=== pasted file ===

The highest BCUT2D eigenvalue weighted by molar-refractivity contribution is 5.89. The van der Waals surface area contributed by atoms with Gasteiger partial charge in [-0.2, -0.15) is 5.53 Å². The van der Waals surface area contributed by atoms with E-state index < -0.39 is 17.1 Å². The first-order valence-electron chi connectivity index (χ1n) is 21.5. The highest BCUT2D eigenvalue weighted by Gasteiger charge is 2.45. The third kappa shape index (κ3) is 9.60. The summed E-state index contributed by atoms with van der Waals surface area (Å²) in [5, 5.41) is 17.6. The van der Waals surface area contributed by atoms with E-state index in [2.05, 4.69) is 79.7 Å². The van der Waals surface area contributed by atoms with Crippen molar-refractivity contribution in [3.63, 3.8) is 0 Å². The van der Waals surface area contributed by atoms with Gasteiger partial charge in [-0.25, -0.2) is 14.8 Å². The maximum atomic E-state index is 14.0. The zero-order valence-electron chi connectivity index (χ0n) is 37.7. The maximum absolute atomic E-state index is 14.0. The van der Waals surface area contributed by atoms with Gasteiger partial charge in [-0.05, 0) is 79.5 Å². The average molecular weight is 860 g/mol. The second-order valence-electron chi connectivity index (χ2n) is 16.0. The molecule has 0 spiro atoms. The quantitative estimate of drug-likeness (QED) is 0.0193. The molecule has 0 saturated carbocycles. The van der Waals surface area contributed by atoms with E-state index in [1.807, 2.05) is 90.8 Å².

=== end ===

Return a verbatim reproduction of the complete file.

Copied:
The highest BCUT2D eigenvalue weighted by molar-refractivity contribution is 5.89. The van der Waals surface area contributed by atoms with Gasteiger partial charge in [-0.2, -0.15) is 5.53 Å². The van der Waals surface area contributed by atoms with E-state index < -0.39 is 17.1 Å². The first-order valence-electron chi connectivity index (χ1n) is 21.5. The highest BCUT2D eigenvalue weighted by Gasteiger charge is 2.45. The third kappa shape index (κ3) is 9.60. The summed E-state index contributed by atoms with van der Waals surface area (Å²) in [5, 5.41) is 17.6. The van der Waals surface area contributed by atoms with E-state index in [2.05, 4.69) is 79.7 Å². The van der Waals surface area contributed by atoms with Crippen molar-refractivity contribution in [3.63, 3.8) is 0 Å². The van der Waals surface area contributed by atoms with Gasteiger partial charge in [-0.25, -0.2) is 14.8 Å². The maximum atomic E-state index is 14.0. The zero-order valence-electron chi connectivity index (χ0n) is 37.7. The maximum absolute atomic E-state index is 14.0. The van der Waals surface area contributed by atoms with Gasteiger partial charge in [-0.05, 0) is 79.5 Å². The average molecular weight is 860 g/mol. The second-order valence-electron chi connectivity index (χ2n) is 16.0. The molecule has 0 spiro atoms. The quantitative estimate of drug-likeness (QED) is 0.0193. The molecule has 0 saturated carbocycles. The van der Waals surface area contributed by atoms with E-state index in [1.807, 2.05) is 90.8 Å².